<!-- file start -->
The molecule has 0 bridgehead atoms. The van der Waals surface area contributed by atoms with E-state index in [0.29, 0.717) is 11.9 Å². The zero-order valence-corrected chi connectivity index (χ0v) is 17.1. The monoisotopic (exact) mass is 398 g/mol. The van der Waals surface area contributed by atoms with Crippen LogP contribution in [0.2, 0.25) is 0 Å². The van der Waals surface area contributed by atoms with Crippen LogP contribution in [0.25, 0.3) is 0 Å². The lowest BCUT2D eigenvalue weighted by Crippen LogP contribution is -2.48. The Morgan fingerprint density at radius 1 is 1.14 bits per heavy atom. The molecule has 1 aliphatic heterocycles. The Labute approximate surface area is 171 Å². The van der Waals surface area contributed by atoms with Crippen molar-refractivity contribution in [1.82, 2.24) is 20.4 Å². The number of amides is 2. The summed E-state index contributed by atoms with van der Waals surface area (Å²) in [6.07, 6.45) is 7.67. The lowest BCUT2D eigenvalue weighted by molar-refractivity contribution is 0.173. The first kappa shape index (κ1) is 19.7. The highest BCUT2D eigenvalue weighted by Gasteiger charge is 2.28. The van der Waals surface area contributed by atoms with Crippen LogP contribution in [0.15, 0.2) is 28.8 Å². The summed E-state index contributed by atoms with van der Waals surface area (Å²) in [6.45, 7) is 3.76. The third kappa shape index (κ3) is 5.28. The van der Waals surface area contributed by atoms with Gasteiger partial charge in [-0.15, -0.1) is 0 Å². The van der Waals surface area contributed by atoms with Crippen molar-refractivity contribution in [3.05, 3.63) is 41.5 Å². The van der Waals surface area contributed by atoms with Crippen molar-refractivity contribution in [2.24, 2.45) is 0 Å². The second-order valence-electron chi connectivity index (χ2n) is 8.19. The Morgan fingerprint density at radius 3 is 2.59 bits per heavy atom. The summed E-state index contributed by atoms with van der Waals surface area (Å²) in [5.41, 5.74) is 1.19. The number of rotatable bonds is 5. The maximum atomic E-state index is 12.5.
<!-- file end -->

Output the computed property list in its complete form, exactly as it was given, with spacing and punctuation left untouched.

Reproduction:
The molecule has 0 bridgehead atoms. The van der Waals surface area contributed by atoms with E-state index in [0.29, 0.717) is 11.9 Å². The zero-order valence-corrected chi connectivity index (χ0v) is 17.1. The monoisotopic (exact) mass is 398 g/mol. The van der Waals surface area contributed by atoms with Crippen LogP contribution in [0.2, 0.25) is 0 Å². The van der Waals surface area contributed by atoms with Crippen LogP contribution in [0.25, 0.3) is 0 Å². The lowest BCUT2D eigenvalue weighted by Crippen LogP contribution is -2.48. The Morgan fingerprint density at radius 1 is 1.14 bits per heavy atom. The molecule has 1 aliphatic heterocycles. The Labute approximate surface area is 171 Å². The van der Waals surface area contributed by atoms with Crippen molar-refractivity contribution in [1.82, 2.24) is 20.4 Å². The number of amides is 2. The summed E-state index contributed by atoms with van der Waals surface area (Å²) in [6.07, 6.45) is 7.67. The lowest BCUT2D eigenvalue weighted by molar-refractivity contribution is 0.173. The first kappa shape index (κ1) is 19.7. The highest BCUT2D eigenvalue weighted by Gasteiger charge is 2.28. The van der Waals surface area contributed by atoms with Crippen LogP contribution in [0.15, 0.2) is 28.8 Å². The summed E-state index contributed by atoms with van der Waals surface area (Å²) in [6.45, 7) is 3.76. The third kappa shape index (κ3) is 5.28. The van der Waals surface area contributed by atoms with Gasteiger partial charge in [-0.15, -0.1) is 0 Å². The van der Waals surface area contributed by atoms with Crippen molar-refractivity contribution in [3.05, 3.63) is 41.5 Å². The van der Waals surface area contributed by atoms with Crippen molar-refractivity contribution in [2.24, 2.45) is 0 Å². The second-order valence-electron chi connectivity index (χ2n) is 8.19. The Morgan fingerprint density at radius 3 is 2.59 bits per heavy atom. The summed E-state index contributed by atoms with van der Waals surface area (Å²) in [5.41, 5.74) is 1.19. The number of rotatable bonds is 5. The maximum atomic E-state index is 12.5.